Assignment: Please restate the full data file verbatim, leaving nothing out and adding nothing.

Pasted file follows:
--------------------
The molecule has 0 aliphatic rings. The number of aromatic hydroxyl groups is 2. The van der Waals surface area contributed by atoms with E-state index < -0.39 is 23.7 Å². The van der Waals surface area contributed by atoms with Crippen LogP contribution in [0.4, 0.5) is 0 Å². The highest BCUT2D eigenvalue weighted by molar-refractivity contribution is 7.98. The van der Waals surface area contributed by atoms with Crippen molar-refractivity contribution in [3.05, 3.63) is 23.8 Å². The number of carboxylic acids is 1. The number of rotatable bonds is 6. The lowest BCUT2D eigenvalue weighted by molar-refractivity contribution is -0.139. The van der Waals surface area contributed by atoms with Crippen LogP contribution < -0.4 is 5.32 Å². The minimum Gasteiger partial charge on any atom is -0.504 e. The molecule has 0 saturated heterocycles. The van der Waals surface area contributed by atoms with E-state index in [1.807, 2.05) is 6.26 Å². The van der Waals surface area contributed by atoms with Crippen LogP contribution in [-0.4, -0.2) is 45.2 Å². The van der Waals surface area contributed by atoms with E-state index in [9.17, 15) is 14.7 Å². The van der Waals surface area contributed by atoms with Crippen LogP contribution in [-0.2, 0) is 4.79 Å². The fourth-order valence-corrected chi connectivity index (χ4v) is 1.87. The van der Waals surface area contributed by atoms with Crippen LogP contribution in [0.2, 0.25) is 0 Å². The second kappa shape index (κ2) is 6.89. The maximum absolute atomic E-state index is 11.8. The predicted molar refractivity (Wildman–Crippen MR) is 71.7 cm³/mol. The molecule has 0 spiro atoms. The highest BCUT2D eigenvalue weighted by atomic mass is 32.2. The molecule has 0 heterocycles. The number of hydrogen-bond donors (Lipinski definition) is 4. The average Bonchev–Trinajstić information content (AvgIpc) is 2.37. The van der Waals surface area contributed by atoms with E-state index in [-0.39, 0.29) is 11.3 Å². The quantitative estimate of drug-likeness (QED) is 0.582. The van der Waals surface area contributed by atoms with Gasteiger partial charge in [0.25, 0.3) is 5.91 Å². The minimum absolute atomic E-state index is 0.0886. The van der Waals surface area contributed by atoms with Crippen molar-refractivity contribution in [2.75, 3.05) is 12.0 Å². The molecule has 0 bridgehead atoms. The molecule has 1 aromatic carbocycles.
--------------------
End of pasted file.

The molecule has 0 aliphatic rings. The number of aromatic hydroxyl groups is 2. The van der Waals surface area contributed by atoms with E-state index < -0.39 is 23.7 Å². The van der Waals surface area contributed by atoms with Crippen LogP contribution in [0.4, 0.5) is 0 Å². The highest BCUT2D eigenvalue weighted by molar-refractivity contribution is 7.98. The van der Waals surface area contributed by atoms with Crippen molar-refractivity contribution in [3.05, 3.63) is 23.8 Å². The number of carboxylic acids is 1. The number of rotatable bonds is 6. The lowest BCUT2D eigenvalue weighted by molar-refractivity contribution is -0.139. The van der Waals surface area contributed by atoms with Crippen LogP contribution < -0.4 is 5.32 Å². The minimum Gasteiger partial charge on any atom is -0.504 e. The molecule has 0 saturated heterocycles. The van der Waals surface area contributed by atoms with E-state index in [1.807, 2.05) is 6.26 Å². The van der Waals surface area contributed by atoms with Crippen LogP contribution in [-0.4, -0.2) is 45.2 Å². The van der Waals surface area contributed by atoms with E-state index in [9.17, 15) is 14.7 Å². The van der Waals surface area contributed by atoms with Crippen LogP contribution in [-0.2, 0) is 4.79 Å². The fourth-order valence-corrected chi connectivity index (χ4v) is 1.87. The van der Waals surface area contributed by atoms with Crippen LogP contribution in [0.2, 0.25) is 0 Å². The second kappa shape index (κ2) is 6.89. The maximum absolute atomic E-state index is 11.8. The predicted molar refractivity (Wildman–Crippen MR) is 71.7 cm³/mol. The molecule has 0 spiro atoms. The highest BCUT2D eigenvalue weighted by atomic mass is 32.2. The molecule has 0 heterocycles. The number of hydrogen-bond donors (Lipinski definition) is 4. The average Bonchev–Trinajstić information content (AvgIpc) is 2.37. The van der Waals surface area contributed by atoms with E-state index in [-0.39, 0.29) is 11.3 Å². The quantitative estimate of drug-likeness (QED) is 0.582. The van der Waals surface area contributed by atoms with Gasteiger partial charge in [0.25, 0.3) is 5.91 Å². The minimum absolute atomic E-state index is 0.0886. The van der Waals surface area contributed by atoms with Crippen molar-refractivity contribution in [2.75, 3.05) is 12.0 Å². The molecule has 0 bridgehead atoms. The molecule has 1 aromatic carbocycles.